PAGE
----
On this date in 1851, Venezuelan-born adventurer Narciso Lopez was garroted in Havana for his repeated expeditions to overturn Spanish dominion in Cuba.
Narciso Lopez had fought for the Spanish against Simon Bolivar, and migrated to Cuba when Bolivar carried the day.
Initially a loyal government functionary, Lopez gradually became sweet on the anti-Spanish cause, and fled Cuba for the United States (pursued by a death sentence in absentia) when a treasonable conspiracy of his was discovered.
Like MacArthur, he meant to return — and did.
Lopez crisscrossed the United States, drumming up support for filibustering raids on Cuba meant to detach it from Spain and make it an American slave state.
In this proposed enterprise, wedded alike to both national expansionism and southern sectionalism, Lopez rubbed shoulders with the likes of Jefferson Davis and Robert E. Lee, even helping precipitate criminal charges against a former U.S. Senator who backed him.
But the five expeditions went from bad to worse, until Lopez was captured in August 1851.
Tom Chaffin’s Fatal Glory: Narciso Lopez and the First Clandestine U.S. War Against Cuba, describes the scene of his death, just days after capture.
Between the wide Gulf sky and the waters of Havana harbor, the Gothic Morro Castle’s high tabby walls gleamed in the Sunday morning light on September 1, 1851. Though it was barely seven o’clock, a noisy crowd of four thousand already had gathered in a public plaza just across the harbor from the Morro. The plaza spread below the walls of the Punta, a small citadel guarding the western side of Havana’s finger-shaped harbor. At the center of the crowd’s attention on the cloudless dawn was a ten-foot high wooden scaffold that rose from the plaza. At its top was a garrote, an iron chair with a pair of clasps on its back. The mechanics of this grim machine were simple: just below its clasps, designed to grip the condemned man’s head, was a metal collar for his throat. With a turn of the screw on the garrote’s back, the collar tightens, strangling the prisoner.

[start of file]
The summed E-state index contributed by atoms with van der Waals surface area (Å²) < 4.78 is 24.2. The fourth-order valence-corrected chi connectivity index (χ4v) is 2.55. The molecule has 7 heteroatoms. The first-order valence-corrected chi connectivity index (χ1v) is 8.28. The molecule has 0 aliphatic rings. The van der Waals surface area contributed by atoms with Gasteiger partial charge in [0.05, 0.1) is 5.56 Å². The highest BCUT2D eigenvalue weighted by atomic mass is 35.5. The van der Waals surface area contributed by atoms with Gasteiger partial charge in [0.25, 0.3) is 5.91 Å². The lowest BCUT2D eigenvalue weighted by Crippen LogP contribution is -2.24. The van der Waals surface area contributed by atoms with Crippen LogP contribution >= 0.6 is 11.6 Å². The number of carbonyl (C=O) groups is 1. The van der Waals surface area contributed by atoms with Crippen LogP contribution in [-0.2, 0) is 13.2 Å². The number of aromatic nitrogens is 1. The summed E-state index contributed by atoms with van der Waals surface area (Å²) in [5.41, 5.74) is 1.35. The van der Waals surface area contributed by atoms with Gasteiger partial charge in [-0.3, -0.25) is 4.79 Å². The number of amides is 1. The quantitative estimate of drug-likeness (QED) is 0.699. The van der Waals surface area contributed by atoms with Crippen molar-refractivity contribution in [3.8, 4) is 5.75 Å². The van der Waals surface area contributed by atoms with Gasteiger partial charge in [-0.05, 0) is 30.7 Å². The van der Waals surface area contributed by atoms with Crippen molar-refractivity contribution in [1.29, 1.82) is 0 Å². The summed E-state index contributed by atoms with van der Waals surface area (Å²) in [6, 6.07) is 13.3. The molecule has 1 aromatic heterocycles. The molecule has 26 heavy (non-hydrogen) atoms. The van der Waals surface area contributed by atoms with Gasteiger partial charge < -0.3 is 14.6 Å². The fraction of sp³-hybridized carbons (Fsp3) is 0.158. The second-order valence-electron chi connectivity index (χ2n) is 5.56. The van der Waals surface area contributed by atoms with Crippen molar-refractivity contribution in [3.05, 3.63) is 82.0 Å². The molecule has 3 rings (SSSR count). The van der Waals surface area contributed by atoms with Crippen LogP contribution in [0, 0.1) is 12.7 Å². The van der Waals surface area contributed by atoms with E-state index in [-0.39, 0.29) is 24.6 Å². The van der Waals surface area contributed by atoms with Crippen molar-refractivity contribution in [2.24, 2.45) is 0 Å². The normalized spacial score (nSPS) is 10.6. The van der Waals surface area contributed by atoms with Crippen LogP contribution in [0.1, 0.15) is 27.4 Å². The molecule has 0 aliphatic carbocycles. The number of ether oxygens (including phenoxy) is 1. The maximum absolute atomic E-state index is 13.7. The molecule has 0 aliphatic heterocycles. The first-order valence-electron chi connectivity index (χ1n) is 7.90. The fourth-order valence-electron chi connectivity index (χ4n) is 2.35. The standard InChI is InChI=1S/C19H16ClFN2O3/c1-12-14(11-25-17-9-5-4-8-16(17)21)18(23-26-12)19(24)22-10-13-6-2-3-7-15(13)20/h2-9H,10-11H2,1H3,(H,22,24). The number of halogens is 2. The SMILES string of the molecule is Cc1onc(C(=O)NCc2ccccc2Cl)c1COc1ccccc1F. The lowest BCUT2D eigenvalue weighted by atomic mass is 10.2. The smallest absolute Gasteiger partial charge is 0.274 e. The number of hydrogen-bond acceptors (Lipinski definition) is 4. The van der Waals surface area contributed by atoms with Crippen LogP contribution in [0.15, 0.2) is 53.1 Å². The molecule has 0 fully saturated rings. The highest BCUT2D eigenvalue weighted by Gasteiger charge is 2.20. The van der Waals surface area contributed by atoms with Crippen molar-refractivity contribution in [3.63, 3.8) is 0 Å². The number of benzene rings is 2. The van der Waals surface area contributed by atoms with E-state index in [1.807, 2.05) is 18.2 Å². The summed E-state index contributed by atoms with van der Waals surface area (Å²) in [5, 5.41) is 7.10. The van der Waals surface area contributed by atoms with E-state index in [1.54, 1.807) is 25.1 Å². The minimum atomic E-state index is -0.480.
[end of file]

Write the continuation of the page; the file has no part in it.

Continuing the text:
Lopez was brought out at seven o’clock. At age fifty-four, with his mustache, white hair, and dark piercing eyes, he remained a handsome man. Accompanied by a line of Spanish soldiers, he wore a long white gown and a white cap. His wrists were tied in front. Another rope, binding his elbows, was knotted from behind, its strands held by guards. With two friends who had been allowed to join him, Lopez climbed the steps of the wooden tower. At the top he knelt in prayer for a moment, then rose and faced the crowd. “Countrymen,” he said in a steady voice that observers would recall as one of remarkable composure, “I most solemnly, in this last awful moment of my life, ask your pardon for any injury I have caused you. It was not my wish to injure anyone, my object was your freedom and happiness.” When an officer interrupted, Lopez quickly concluded, “My intention was good, and my hope is in God.”
He bowed, took his seat in the iron chair, and eased his head back. The executioner, a black man, placed the iron clamps around Lopez’s throat. His feet were then tied to bolts on the sides of the chair. He exchanged a few words with his friends and kissed a small cross. Then, with a turn of a screw, Narciso Lopez’s three-year campaign to vanquish Spain’s dominion over Cuba came to an end.
Despite the bad end of his own project, Lopez managed to bequeath the eventually independent Cuba the flag (Spanish link) which it still flies today.